Wealthier vote back bush
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Younger vote splits; wealthier back Bush
The Arizona Republic
Nov. 4, 2004 12:00 AM
Young voters in Arizona didn't give John Kerry the same boost that they gave him nationally.
In fact, exit polling conducted on Election Day showed Arizona voters age 18-29 split, 50 percent for President Bush and 48 percent for Kerry.
Nationally, exit polls indicated that young people who voted strongly supported Kerry over Bush, while they were evenly split between Bush and Democrat Al Gore four years ago.
A vigorous push on college campuses by both parties and national mobilization drives had raised expectations that 2004 would be the year of the youth vote.
The exit polls were conducted for The Associated Press by Edison Media Research and Mitofsky International. In Arizona, they questioned 1,907 voters statewide.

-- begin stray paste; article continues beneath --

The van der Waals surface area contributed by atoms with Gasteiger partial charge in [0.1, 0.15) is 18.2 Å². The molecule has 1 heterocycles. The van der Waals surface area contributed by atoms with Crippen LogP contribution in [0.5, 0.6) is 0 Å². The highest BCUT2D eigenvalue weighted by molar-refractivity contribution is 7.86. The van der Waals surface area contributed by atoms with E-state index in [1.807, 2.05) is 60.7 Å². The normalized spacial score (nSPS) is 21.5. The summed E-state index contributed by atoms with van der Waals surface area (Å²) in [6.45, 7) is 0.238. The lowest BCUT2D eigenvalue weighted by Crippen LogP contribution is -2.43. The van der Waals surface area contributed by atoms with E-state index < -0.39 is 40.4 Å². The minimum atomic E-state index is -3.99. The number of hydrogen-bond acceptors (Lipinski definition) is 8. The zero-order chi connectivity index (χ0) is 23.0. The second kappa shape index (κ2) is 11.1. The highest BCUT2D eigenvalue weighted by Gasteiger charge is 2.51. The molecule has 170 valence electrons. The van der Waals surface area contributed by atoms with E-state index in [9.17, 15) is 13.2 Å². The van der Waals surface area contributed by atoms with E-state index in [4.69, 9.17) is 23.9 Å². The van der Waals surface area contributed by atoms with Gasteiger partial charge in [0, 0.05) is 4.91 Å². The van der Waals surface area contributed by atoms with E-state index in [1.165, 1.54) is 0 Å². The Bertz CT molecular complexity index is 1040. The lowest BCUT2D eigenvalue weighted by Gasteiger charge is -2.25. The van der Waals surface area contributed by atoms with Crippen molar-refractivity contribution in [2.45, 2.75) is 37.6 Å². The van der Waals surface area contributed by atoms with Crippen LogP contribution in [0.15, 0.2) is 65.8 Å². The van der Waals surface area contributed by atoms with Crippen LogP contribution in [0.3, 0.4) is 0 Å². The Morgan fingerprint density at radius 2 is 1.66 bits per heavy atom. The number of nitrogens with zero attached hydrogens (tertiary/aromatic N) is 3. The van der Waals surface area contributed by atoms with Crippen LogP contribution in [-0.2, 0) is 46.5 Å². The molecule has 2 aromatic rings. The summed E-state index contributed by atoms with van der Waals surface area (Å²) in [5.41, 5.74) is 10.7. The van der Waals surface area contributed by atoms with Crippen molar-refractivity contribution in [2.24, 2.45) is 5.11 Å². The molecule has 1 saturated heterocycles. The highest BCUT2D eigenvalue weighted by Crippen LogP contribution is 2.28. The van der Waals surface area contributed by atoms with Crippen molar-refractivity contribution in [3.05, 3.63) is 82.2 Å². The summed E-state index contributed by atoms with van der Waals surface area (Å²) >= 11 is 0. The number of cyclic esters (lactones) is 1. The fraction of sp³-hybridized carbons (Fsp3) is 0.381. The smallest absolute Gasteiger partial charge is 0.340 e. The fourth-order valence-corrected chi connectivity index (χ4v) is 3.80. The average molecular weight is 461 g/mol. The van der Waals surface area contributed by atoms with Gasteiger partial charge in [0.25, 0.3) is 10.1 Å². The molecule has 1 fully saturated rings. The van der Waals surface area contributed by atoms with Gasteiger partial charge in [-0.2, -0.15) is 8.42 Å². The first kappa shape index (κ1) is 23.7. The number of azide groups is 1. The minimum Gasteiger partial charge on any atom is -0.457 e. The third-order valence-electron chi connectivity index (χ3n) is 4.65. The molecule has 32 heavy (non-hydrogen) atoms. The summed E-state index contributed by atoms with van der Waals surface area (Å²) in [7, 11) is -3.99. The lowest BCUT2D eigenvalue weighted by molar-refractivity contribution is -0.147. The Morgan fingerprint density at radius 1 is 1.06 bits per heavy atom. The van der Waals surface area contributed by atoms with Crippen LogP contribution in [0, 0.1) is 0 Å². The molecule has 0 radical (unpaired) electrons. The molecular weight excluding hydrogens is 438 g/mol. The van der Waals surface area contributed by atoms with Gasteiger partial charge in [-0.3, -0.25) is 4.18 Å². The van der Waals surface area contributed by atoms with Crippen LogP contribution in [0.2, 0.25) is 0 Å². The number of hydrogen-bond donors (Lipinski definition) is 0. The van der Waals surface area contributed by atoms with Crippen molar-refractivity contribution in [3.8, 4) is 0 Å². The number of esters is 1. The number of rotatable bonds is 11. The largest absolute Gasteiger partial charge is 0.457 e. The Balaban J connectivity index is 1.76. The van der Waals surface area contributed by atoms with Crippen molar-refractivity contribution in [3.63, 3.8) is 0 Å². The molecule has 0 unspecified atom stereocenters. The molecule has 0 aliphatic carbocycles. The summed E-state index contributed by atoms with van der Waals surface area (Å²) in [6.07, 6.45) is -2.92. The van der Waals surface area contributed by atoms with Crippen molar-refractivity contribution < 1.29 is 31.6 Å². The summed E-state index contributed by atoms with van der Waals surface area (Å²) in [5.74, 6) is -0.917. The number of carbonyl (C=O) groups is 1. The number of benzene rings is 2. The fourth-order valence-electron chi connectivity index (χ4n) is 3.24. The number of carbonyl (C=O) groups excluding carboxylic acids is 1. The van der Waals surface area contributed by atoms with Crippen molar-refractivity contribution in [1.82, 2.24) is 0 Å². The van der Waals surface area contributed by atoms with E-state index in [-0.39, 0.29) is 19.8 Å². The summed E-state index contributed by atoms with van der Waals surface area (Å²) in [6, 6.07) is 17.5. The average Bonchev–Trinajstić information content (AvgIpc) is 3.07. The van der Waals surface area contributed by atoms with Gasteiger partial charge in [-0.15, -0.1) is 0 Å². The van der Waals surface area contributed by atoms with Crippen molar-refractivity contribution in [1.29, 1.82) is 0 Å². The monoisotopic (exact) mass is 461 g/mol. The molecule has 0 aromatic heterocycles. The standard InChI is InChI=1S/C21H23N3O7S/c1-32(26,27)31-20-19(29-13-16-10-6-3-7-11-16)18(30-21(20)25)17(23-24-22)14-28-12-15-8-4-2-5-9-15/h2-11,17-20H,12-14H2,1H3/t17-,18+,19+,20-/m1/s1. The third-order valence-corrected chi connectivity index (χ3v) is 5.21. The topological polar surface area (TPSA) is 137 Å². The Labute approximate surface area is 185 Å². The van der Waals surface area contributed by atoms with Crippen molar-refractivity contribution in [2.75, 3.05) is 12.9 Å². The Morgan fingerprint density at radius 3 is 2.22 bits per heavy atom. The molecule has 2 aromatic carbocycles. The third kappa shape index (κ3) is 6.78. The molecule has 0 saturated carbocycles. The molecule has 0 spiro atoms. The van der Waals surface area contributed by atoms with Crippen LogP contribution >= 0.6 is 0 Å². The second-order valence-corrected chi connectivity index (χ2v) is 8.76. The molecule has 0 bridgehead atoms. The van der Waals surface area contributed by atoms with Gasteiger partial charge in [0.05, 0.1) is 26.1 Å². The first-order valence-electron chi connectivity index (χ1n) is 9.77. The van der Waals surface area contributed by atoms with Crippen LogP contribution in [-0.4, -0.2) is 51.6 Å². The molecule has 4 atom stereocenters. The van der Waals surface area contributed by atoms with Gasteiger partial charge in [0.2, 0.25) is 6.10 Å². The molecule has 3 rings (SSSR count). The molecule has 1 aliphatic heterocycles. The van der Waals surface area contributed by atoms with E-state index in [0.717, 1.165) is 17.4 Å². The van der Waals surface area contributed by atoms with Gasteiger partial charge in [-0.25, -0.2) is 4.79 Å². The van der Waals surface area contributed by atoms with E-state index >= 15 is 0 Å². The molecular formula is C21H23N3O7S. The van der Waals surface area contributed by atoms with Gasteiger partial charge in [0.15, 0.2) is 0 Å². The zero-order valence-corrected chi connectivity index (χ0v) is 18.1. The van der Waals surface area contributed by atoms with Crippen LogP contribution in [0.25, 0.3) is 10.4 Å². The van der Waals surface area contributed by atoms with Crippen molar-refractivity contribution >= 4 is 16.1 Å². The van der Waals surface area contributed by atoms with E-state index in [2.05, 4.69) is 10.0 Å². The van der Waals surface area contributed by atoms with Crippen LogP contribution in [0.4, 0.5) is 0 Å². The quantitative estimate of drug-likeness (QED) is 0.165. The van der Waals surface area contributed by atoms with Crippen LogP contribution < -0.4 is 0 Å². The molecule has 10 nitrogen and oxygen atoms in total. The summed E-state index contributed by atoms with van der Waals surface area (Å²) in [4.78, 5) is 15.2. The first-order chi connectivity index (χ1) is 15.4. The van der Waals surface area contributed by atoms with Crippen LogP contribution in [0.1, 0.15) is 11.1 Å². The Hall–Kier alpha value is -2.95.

The polls have a sampling error margin of plus or minus 3 percentage points for the overall sample, larger for subgroups.
The exit polls in Arizona also showed:
• Those earning more than $100,000 a year leaned more heavily toward Bush.
• Men showed stronger support for Bush, 58 percent compared to 52 percent of the women.
• Kerry did well with Arizona's Latinos, earning votes from 56 percent of those polled. The group did not survey a significant enough number of Asian and Black voters for results.
• Bush's strongest supporters by age bracket came from those ages 30 to 44, who showed 61 percent support.
• The few voters who earned $200,000 or more leaned toward Bush with 63 percent. Kerry's biggest support by income came from voters earning $15,000 to $30,000, with 57 percent.
• Although only 17 percent of those polled listed themselves as White conservative Protestants, an overwhelming majority supported Bush at 89 percent.
Earl de Berge, research director for Phoenix-based Behavior Research Center, said exit polls generally provide a snapshot of a certain time in an election day, but he found few surprises in this polling.